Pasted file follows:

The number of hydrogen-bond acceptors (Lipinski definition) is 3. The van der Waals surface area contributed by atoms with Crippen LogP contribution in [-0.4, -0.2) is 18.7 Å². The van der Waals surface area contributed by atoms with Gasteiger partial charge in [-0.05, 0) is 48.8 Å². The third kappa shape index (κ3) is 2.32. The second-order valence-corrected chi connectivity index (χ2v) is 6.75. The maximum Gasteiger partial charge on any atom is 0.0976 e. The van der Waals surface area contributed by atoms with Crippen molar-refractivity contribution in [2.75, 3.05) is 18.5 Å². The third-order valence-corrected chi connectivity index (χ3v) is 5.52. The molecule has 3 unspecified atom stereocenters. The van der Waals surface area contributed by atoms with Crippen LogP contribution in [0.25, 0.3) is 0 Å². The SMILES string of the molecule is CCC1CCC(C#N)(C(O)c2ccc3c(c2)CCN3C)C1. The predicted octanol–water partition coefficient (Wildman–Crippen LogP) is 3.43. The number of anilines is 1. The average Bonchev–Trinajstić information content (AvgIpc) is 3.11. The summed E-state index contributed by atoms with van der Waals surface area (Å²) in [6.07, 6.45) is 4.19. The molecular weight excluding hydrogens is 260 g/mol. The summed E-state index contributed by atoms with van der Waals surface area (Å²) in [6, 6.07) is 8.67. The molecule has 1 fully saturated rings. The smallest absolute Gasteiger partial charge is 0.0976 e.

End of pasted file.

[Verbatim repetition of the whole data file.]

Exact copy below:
The number of hydrogen-bond acceptors (Lipinski definition) is 3. The van der Waals surface area contributed by atoms with Crippen LogP contribution in [-0.4, -0.2) is 18.7 Å². The van der Waals surface area contributed by atoms with Gasteiger partial charge in [-0.05, 0) is 48.8 Å². The third kappa shape index (κ3) is 2.32. The second-order valence-corrected chi connectivity index (χ2v) is 6.75. The maximum Gasteiger partial charge on any atom is 0.0976 e. The van der Waals surface area contributed by atoms with Crippen molar-refractivity contribution in [2.75, 3.05) is 18.5 Å². The third-order valence-corrected chi connectivity index (χ3v) is 5.52. The molecule has 3 unspecified atom stereocenters. The van der Waals surface area contributed by atoms with Crippen LogP contribution in [0.25, 0.3) is 0 Å². The SMILES string of the molecule is CCC1CCC(C#N)(C(O)c2ccc3c(c2)CCN3C)C1. The predicted octanol–water partition coefficient (Wildman–Crippen LogP) is 3.43. The number of anilines is 1. The average Bonchev–Trinajstić information content (AvgIpc) is 3.11. The summed E-state index contributed by atoms with van der Waals surface area (Å²) in [6.07, 6.45) is 4.19. The molecular weight excluding hydrogens is 260 g/mol. The summed E-state index contributed by atoms with van der Waals surface area (Å²) in [6, 6.07) is 8.67. The molecule has 1 fully saturated rings. The smallest absolute Gasteiger partial charge is 0.0976 e.